William Law wrote that “The greatest saint in the world is not he who prays most or fasts most; it is not he who gives alms, or is most eminent for temperance, chastity or justice. It is he who is most thankful to God.” Perhaps the thousands who gathered in Ford Field last weekend might need to be reminded of that. Our fasting, our prayers, our almsgiving should all point us to a gratitude for what God is accomplishing in our lives. I believe strongly that faith should be celebrated. When I speak with a Muslim, or a Jew about her faith, I undoubtedly hear stories that give me pause to think about my faith, my relationship with God, my community of believers. Engle and the people of TheCall profess to be a Christian and insist that being a Christian means seeking to make everyone else a Christian too. It is not a Christianity that I subscribe to.
I would encourage folks from the Detroit area to join us for an event on November 27th that very much takes another approach to being a faithful person in a religiously diverse North America.
Assumption University at the University of Windsor will be hosting an event that I have organized entitled “Children of Abraham.” This is a youth led symposium that will focus attention on faith for young people and why it is important in their lives. In this forum there is no need to denounce the ‘other’ as demonic. In this forum there will be open dialogue and exchange of ideas. In this forum there will be an opportunity for God to do God’s work and for mere mortals to make a feeble attempt at doing ours. We will assemble at Assumption University Chapel at 3 PM and hear from three students who are actively engaged in their faith. Zeinab Dabaja is a Muslim Student studying journalism at St. Clair College, Perry Teicher is a Jewish JD/MBA student at University of Michigan and Kieran Maddock is a Christian who is doing Environmental Science and Communication Studies at the University of Windsor. All three of these young leaders are people who take their walk of faith very seriously and are excited to share that. There will be respondents from each of the three religions and an open opportunity for questions and comments from the floor. Our host, Dr. Norman King,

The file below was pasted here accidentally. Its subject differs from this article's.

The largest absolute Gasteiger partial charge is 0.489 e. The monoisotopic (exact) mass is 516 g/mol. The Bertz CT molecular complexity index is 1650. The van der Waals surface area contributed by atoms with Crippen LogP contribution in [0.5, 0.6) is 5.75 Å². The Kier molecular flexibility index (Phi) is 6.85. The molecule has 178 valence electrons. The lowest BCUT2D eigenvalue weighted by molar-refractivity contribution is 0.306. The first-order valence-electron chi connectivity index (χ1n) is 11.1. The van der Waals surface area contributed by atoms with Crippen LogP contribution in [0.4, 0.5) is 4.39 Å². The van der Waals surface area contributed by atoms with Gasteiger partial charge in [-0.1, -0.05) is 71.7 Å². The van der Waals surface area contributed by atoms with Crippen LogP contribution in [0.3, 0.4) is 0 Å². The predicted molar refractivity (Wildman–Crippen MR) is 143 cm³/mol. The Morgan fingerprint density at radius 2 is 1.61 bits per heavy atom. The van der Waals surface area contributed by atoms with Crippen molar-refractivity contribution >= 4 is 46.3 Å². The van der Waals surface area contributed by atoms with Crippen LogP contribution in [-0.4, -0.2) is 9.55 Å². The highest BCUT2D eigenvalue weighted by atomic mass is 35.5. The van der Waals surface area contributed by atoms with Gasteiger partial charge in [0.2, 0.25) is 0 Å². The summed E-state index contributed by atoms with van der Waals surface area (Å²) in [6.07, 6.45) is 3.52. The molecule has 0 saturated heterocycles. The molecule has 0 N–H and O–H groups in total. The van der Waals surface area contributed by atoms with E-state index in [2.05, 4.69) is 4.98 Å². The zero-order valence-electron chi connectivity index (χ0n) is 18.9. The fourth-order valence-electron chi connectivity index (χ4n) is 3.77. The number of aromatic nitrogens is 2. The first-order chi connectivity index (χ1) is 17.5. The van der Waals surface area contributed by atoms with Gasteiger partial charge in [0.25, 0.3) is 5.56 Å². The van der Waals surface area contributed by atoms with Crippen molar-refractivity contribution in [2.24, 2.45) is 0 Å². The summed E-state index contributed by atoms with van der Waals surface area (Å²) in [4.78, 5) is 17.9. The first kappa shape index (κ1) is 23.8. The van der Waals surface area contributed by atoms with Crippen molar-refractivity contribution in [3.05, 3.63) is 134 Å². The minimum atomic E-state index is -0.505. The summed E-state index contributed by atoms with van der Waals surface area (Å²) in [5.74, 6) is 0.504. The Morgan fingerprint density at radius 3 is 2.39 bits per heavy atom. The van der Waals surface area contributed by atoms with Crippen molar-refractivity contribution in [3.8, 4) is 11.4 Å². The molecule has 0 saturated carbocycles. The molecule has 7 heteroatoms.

The Stephen Jarislowsky Chair in Religion and Conflict at Assumption University, has kindly provided a reception to follow the event in Assumptions Freed-Orman Center. Our goal is to bring people together rather than drive them apart. Spread that word and let people know about this event. Why does the divisive group need all the press? Let’s spread a positive word!